GIBSON FAY-LEBLANC On a panel about contemporary poetry at 1:30 pm Saturday.

So, too, is identity shaped and leached by voices and words. In "The Ventriloquist on the Moor," the voice-thrower, imagining his dead body and his voices lying in the peat, wonders whether he'll "decay once for each of them." The self is myriad, mutable, sometimes a deception, and the letter that encloses it, as the poem "Recording" muses, is limited: "I is such a narrow one,/so singular, so flimsy,/but we still means enough." Likewise, in these poems, are there infinite ways to tell (and so to experience) history, a fatherless childhood, being part of a grown-up, loving we, and one's own fatherhood: "I could describe the arc of piss/as sanctifying the changing table," he writes in "How to Make Fatherhood Lyrical," but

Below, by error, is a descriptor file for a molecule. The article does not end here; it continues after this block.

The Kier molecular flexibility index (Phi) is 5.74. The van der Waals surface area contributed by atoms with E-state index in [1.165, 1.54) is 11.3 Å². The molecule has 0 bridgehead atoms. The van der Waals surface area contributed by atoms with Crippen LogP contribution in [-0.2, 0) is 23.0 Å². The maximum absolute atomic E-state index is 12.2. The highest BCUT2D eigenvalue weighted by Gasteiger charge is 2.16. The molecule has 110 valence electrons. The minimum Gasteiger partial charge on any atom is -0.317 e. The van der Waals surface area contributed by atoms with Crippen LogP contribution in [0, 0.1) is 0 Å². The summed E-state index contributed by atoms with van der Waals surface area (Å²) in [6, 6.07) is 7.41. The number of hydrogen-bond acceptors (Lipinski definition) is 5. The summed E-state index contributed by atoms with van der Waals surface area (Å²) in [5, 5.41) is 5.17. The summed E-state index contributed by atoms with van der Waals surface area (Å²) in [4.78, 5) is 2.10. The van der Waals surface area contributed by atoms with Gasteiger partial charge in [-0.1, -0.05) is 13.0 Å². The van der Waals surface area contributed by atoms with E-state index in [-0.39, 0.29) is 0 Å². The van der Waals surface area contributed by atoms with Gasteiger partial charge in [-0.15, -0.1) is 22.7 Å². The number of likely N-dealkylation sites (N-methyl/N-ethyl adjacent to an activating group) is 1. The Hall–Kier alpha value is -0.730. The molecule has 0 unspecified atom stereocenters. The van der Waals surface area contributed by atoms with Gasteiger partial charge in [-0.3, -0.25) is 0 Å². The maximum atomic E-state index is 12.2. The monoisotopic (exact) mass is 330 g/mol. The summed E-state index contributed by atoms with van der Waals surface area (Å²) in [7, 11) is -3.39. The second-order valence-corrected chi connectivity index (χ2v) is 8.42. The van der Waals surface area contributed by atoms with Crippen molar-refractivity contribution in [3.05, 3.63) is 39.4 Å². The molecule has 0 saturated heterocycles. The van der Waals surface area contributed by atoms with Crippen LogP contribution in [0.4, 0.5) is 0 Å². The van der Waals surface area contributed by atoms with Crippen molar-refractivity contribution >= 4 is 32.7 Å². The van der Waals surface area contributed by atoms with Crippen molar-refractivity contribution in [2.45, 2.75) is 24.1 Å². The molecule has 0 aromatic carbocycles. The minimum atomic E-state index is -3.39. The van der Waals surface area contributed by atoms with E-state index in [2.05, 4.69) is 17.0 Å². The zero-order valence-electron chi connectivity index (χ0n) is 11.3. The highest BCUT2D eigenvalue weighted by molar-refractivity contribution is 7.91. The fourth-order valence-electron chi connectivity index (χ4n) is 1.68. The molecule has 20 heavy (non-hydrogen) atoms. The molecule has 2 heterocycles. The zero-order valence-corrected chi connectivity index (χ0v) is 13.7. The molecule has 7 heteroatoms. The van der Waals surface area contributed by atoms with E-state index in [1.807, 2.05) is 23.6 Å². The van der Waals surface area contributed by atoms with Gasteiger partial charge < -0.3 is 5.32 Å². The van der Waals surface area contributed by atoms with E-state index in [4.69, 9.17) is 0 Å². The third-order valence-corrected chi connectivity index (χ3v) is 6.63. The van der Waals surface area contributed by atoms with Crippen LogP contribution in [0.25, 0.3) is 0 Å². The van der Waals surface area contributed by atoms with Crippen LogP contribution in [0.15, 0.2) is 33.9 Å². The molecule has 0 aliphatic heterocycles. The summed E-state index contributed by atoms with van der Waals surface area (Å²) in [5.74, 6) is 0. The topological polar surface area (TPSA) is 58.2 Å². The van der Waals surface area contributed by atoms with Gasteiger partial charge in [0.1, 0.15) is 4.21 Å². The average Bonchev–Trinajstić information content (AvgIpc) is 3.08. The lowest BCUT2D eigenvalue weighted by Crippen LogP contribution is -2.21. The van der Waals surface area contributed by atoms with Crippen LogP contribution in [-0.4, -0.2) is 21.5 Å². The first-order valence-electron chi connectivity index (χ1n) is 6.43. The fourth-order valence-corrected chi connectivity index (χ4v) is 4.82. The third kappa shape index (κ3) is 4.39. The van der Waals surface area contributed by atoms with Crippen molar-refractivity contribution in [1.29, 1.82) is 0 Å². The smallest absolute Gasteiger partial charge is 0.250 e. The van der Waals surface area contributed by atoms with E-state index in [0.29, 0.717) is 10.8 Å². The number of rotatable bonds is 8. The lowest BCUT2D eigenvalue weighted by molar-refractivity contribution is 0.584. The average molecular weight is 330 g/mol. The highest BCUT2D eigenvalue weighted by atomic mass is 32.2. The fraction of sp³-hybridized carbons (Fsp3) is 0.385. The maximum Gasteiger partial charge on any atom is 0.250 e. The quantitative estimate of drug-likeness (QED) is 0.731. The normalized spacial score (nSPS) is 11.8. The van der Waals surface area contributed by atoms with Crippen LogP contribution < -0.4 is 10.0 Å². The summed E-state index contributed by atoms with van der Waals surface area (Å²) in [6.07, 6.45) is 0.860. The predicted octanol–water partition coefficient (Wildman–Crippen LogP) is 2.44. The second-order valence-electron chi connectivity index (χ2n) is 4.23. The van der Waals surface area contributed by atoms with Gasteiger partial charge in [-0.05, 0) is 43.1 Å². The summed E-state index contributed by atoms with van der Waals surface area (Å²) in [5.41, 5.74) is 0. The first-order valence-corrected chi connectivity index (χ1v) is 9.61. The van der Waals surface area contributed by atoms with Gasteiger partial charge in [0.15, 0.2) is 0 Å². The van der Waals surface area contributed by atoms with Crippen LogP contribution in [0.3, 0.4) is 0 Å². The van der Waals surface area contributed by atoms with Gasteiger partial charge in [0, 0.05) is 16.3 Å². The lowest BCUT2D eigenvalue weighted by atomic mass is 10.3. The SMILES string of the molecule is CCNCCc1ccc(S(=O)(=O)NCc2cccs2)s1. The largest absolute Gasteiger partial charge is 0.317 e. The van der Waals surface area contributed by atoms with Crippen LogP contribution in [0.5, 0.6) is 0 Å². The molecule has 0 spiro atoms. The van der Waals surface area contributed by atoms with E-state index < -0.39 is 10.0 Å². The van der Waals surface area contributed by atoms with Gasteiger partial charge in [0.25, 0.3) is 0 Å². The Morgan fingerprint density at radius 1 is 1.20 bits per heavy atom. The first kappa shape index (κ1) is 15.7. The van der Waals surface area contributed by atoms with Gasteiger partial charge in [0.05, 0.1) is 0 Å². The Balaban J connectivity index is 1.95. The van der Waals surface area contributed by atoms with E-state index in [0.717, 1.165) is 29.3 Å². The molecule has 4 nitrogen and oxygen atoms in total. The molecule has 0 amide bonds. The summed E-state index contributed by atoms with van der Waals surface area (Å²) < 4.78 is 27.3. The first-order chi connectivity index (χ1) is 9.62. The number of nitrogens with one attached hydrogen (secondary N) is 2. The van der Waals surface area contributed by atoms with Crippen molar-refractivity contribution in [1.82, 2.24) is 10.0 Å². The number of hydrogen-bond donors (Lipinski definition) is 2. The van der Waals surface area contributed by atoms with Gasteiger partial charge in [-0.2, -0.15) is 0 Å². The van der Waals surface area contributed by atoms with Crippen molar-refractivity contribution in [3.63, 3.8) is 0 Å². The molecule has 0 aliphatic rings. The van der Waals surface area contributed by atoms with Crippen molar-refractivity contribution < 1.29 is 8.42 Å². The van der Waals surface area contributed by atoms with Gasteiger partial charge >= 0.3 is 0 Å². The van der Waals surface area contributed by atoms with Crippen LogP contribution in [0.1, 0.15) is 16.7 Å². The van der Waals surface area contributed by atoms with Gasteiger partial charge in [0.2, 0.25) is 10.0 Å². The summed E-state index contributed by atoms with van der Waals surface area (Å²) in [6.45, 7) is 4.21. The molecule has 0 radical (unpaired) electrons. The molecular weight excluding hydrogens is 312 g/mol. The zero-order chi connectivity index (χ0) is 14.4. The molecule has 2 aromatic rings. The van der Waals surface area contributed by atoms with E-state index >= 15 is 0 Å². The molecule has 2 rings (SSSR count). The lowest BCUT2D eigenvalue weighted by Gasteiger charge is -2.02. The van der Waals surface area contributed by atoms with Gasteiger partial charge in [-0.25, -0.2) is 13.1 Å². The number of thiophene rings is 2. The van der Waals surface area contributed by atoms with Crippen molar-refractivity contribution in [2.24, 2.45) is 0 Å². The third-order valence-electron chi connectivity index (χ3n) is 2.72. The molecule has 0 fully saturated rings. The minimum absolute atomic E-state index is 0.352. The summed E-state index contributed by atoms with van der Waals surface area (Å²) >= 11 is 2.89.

it's not a set of lyrics, it's prose –
   as in pedestrian, a man
   on foot, not some freak stallion,
   not a Clydesdale, not even a draft –
   And every day I have to choose
   whether to write myself in.

Later in the book, it is outside of words and tones, the title poem explains, that the ventriloquist is finally "off-ed:" when he is confronted by "no/one, no clapping, nothing/said or to say, empty//vessel." After so long throwing the voices of others, can he now "learn how to listen?"

A quiet, receptive hunger grows in the exquisite love poem "More Matter, Less Art," whose narrator exalts:

   how I swallowed you while we slept –
   Not as in the throat, as in
   the bird, its unsung note.

In the unflinching gaze and good faith of Fay-LeBlanc's volume, owning a voice also means owning silence and ambiguity — owning not just the perfect words, but what sometimes waits unrealized, both in the mouth and somewhere just beyond.

Megan Grumbling can be reached at

DEATH OF A VENTRILOQUIST | by Gibson Fay-LeBlanc | Winner of the 2011 Vassar Miller Prize in Poetry | University of North Texas Press | paperback, 80 pages | $12.95

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